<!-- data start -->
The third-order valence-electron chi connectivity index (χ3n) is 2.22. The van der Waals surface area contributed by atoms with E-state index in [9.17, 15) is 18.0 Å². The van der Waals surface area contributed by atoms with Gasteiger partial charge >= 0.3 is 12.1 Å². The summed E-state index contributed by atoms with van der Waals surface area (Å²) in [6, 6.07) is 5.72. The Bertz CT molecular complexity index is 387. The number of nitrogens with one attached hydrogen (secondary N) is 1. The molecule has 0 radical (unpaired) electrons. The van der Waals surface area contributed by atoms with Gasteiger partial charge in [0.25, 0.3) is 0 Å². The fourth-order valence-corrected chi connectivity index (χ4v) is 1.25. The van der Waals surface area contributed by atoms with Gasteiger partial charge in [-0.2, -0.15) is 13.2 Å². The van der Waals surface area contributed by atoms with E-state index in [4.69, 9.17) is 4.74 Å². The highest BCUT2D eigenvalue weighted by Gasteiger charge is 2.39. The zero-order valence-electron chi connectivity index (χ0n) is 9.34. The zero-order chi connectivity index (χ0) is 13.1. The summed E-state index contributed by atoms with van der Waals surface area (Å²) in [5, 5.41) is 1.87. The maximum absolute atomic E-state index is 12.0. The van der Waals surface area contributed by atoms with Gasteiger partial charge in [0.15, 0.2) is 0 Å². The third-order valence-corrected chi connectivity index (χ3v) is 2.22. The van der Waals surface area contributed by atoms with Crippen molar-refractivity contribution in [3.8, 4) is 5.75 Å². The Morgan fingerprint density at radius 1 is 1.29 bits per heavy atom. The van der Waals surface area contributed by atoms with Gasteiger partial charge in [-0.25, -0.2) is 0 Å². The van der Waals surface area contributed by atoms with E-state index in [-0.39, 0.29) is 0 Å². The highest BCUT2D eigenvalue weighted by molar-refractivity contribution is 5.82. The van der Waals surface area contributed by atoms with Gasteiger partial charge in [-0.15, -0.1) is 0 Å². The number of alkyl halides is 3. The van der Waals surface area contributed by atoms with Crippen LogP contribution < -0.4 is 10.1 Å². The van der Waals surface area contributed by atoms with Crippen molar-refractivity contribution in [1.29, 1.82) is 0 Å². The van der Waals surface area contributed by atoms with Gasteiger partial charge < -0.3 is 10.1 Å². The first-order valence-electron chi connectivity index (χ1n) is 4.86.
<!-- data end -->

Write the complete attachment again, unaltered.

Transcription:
The third-order valence-electron chi connectivity index (χ3n) is 2.22. The van der Waals surface area contributed by atoms with E-state index in [9.17, 15) is 18.0 Å². The van der Waals surface area contributed by atoms with Gasteiger partial charge >= 0.3 is 12.1 Å². The summed E-state index contributed by atoms with van der Waals surface area (Å²) in [6, 6.07) is 5.72. The Bertz CT molecular complexity index is 387. The number of nitrogens with one attached hydrogen (secondary N) is 1. The molecule has 0 radical (unpaired) electrons. The van der Waals surface area contributed by atoms with Gasteiger partial charge in [0.25, 0.3) is 0 Å². The fourth-order valence-corrected chi connectivity index (χ4v) is 1.25. The van der Waals surface area contributed by atoms with Gasteiger partial charge in [-0.2, -0.15) is 13.2 Å². The van der Waals surface area contributed by atoms with E-state index in [4.69, 9.17) is 4.74 Å². The highest BCUT2D eigenvalue weighted by Gasteiger charge is 2.39. The zero-order valence-electron chi connectivity index (χ0n) is 9.34. The zero-order chi connectivity index (χ0) is 13.1. The summed E-state index contributed by atoms with van der Waals surface area (Å²) in [5, 5.41) is 1.87. The maximum absolute atomic E-state index is 12.0. The van der Waals surface area contributed by atoms with Gasteiger partial charge in [0.15, 0.2) is 0 Å². The third-order valence-corrected chi connectivity index (χ3v) is 2.22. The van der Waals surface area contributed by atoms with Crippen molar-refractivity contribution in [3.8, 4) is 5.75 Å². The Morgan fingerprint density at radius 1 is 1.29 bits per heavy atom. The van der Waals surface area contributed by atoms with Gasteiger partial charge in [-0.25, -0.2) is 0 Å². The van der Waals surface area contributed by atoms with E-state index in [-0.39, 0.29) is 0 Å². The highest BCUT2D eigenvalue weighted by molar-refractivity contribution is 5.82. The van der Waals surface area contributed by atoms with Gasteiger partial charge in [-0.15, -0.1) is 0 Å². The number of alkyl halides is 3. The van der Waals surface area contributed by atoms with Crippen LogP contribution < -0.4 is 10.1 Å². The van der Waals surface area contributed by atoms with Crippen molar-refractivity contribution in [1.29, 1.82) is 0 Å². The van der Waals surface area contributed by atoms with Gasteiger partial charge < -0.3 is 10.1 Å². The first-order valence-electron chi connectivity index (χ1n) is 4.86.